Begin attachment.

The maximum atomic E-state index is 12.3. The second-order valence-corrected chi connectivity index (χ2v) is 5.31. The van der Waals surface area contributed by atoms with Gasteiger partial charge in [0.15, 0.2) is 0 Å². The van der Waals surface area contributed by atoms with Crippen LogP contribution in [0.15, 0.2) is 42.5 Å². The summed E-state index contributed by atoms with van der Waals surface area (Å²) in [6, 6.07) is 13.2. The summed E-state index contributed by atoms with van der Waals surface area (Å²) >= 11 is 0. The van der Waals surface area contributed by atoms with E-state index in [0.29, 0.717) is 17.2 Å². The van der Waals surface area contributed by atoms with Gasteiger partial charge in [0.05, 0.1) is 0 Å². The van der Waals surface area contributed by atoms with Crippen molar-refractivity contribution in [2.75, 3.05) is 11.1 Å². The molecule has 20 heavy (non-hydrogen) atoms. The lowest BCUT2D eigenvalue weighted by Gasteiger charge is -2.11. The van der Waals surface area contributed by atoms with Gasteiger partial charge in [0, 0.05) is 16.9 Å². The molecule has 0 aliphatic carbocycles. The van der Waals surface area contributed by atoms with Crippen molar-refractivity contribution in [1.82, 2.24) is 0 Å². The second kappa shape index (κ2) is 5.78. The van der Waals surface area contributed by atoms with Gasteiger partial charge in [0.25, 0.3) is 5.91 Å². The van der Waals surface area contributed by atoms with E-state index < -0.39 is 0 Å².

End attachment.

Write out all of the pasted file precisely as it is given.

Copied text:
The maximum atomic E-state index is 12.3. The second-order valence-corrected chi connectivity index (χ2v) is 5.31. The van der Waals surface area contributed by atoms with Gasteiger partial charge in [0.15, 0.2) is 0 Å². The van der Waals surface area contributed by atoms with Crippen LogP contribution in [0.15, 0.2) is 42.5 Å². The summed E-state index contributed by atoms with van der Waals surface area (Å²) in [6, 6.07) is 13.2. The summed E-state index contributed by atoms with van der Waals surface area (Å²) >= 11 is 0. The van der Waals surface area contributed by atoms with E-state index in [0.29, 0.717) is 17.2 Å². The van der Waals surface area contributed by atoms with Gasteiger partial charge in [0.05, 0.1) is 0 Å². The van der Waals surface area contributed by atoms with Crippen molar-refractivity contribution in [2.75, 3.05) is 11.1 Å². The molecule has 20 heavy (non-hydrogen) atoms. The lowest BCUT2D eigenvalue weighted by Gasteiger charge is -2.11. The van der Waals surface area contributed by atoms with Gasteiger partial charge in [0, 0.05) is 16.9 Å². The molecule has 0 aliphatic carbocycles. The van der Waals surface area contributed by atoms with Crippen molar-refractivity contribution in [1.82, 2.24) is 0 Å². The second kappa shape index (κ2) is 5.78. The van der Waals surface area contributed by atoms with Gasteiger partial charge in [0.25, 0.3) is 5.91 Å². The van der Waals surface area contributed by atoms with E-state index < -0.39 is 0 Å².